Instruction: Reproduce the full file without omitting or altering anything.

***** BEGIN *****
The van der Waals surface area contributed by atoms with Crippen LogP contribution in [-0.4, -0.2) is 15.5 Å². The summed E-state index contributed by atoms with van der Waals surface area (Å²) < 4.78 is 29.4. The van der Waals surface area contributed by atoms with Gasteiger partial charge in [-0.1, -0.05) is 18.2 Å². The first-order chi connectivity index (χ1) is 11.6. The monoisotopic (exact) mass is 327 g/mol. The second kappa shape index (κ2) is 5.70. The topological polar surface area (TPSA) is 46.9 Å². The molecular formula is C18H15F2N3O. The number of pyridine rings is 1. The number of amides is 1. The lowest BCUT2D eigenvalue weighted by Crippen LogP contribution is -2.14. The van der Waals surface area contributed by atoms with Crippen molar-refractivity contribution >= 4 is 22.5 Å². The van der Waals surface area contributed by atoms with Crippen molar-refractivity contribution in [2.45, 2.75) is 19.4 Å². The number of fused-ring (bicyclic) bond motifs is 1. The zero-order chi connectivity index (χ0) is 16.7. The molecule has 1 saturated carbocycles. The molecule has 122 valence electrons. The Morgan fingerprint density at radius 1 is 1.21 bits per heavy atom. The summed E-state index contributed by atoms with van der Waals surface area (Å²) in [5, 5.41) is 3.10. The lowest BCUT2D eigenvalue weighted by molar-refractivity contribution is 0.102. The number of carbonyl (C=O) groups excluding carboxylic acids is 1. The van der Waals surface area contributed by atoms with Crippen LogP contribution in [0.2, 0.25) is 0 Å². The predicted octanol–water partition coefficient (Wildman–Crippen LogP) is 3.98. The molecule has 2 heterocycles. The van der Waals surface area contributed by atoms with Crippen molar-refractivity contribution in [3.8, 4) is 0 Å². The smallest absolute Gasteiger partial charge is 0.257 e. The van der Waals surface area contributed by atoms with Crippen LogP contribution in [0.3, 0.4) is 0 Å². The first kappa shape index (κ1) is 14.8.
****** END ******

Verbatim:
The van der Waals surface area contributed by atoms with Crippen LogP contribution in [-0.4, -0.2) is 15.5 Å². The summed E-state index contributed by atoms with van der Waals surface area (Å²) < 4.78 is 29.4. The van der Waals surface area contributed by atoms with Gasteiger partial charge in [-0.1, -0.05) is 18.2 Å². The first-order chi connectivity index (χ1) is 11.6. The monoisotopic (exact) mass is 327 g/mol. The second kappa shape index (κ2) is 5.70. The topological polar surface area (TPSA) is 46.9 Å². The molecular formula is C18H15F2N3O. The number of pyridine rings is 1. The number of amides is 1. The lowest BCUT2D eigenvalue weighted by Crippen LogP contribution is -2.14. The van der Waals surface area contributed by atoms with Crippen molar-refractivity contribution >= 4 is 22.5 Å². The van der Waals surface area contributed by atoms with Crippen molar-refractivity contribution in [2.45, 2.75) is 19.4 Å². The number of fused-ring (bicyclic) bond motifs is 1. The zero-order chi connectivity index (χ0) is 16.7. The molecule has 1 saturated carbocycles. The molecule has 122 valence electrons. The Morgan fingerprint density at radius 1 is 1.21 bits per heavy atom. The summed E-state index contributed by atoms with van der Waals surface area (Å²) in [5, 5.41) is 3.10. The lowest BCUT2D eigenvalue weighted by molar-refractivity contribution is 0.102. The number of carbonyl (C=O) groups excluding carboxylic acids is 1. The van der Waals surface area contributed by atoms with Crippen LogP contribution in [0.2, 0.25) is 0 Å². The predicted octanol–water partition coefficient (Wildman–Crippen LogP) is 3.98. The molecule has 2 heterocycles. The van der Waals surface area contributed by atoms with Crippen molar-refractivity contribution in [3.8, 4) is 0 Å². The smallest absolute Gasteiger partial charge is 0.257 e. The van der Waals surface area contributed by atoms with Crippen LogP contribution in [0.3, 0.4) is 0 Å². The first kappa shape index (κ1) is 14.8.